Last Tuesday my German friend O visited (a month before she gets hitched to a fellow storyteller) and we went to Avebury to rendezvous with Z, resident of The Lacket – her family home nearby in a ridiculously picturesque National Trust village. If you can imagine a filmset for a movie about fairies intruding on a quaint English hamlet, this would be how it would look … but it’s for real. A line of thatched cottages surrounded by recumbent sarsen stones, Lockeridge Dene feels as though it straddles the worlds between mortals and the Good Folk. In exchange for giving our hostess some feedback on the incredible story she is writing about her and her famous grandmother, who was married to Scott of the Antarctic, we got to stay the night. We shared stories by the fire in the ‘Little Room’ as the living room is known, the shelves and walls steeped in history (rare volumes; memento mori; old photographs of famous friends and relatives). Sipping sherry left over from her father’s funeral and eating some creamy camembert on home-made rye bread, we talked into the wee small hours. Then I staggered out into the night – and nearly ‘drowned’ in the sea of stars above my head – a spectacular star-field, due to the lack of light pollution (or anything from the 20th or 21st century) around. I stumbled my way to the Roundabout – the cute thatched ‘gnome’ house which was to be my bedroom for the night. I felt very privileged to be staying in such a place. Thank you Zzzzz…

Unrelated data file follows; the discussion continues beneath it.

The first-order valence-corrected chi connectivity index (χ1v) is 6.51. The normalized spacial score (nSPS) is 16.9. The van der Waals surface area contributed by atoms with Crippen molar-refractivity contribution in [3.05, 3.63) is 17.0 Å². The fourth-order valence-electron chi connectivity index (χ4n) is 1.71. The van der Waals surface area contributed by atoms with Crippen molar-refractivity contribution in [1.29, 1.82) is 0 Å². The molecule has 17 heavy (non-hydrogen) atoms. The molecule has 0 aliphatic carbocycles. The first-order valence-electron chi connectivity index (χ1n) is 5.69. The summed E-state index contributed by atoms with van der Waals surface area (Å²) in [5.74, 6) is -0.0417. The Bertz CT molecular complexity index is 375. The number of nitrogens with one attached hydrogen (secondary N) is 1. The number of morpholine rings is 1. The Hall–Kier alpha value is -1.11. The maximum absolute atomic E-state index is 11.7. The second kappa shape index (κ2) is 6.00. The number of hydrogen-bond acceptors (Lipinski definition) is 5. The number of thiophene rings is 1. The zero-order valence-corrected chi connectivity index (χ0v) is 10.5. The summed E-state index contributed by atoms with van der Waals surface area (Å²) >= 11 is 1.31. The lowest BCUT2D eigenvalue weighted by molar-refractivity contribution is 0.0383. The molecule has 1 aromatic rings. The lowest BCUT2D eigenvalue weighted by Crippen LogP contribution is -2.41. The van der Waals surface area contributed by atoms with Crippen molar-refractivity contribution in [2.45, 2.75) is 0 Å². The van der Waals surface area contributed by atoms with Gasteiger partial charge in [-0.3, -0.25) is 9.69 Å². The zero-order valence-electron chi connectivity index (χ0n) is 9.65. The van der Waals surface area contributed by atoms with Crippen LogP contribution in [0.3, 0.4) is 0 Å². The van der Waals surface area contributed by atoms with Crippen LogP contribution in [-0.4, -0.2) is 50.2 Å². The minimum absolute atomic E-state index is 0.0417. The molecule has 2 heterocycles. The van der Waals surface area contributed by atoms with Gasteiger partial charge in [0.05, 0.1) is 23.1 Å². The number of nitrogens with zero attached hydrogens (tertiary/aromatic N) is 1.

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The Lacket

Stars like sarsens

scattered across the sky’s meadow.

A house heavy with bristly thatch,

eaves, a furrowed brow.

Timbered frame riddled with history,

the ghosts of literati,

dubious diplomats,

the Polar extremes of Scott and Peter Pan

(the explorer’s son named

after their friend Barrie’s creation).

A lost father immortalised in the Neverland of ice,

leaving Wendy to run the house.

The garden, a habitat of Tinkerbells,

hedges good enough for a Woolf to jump in.

A cow-licked meadow

of glacial erratics,

a stone circle workshop,

Avebury in utero.

Here, great dreams and fragile visions are born,

eminent Victorians nurtured,

erudite Edwardians pandered,

visiting diplomats indulged.

Ineluctably, at the Lacket,

magic is forged,

protected in a vale of deep peace,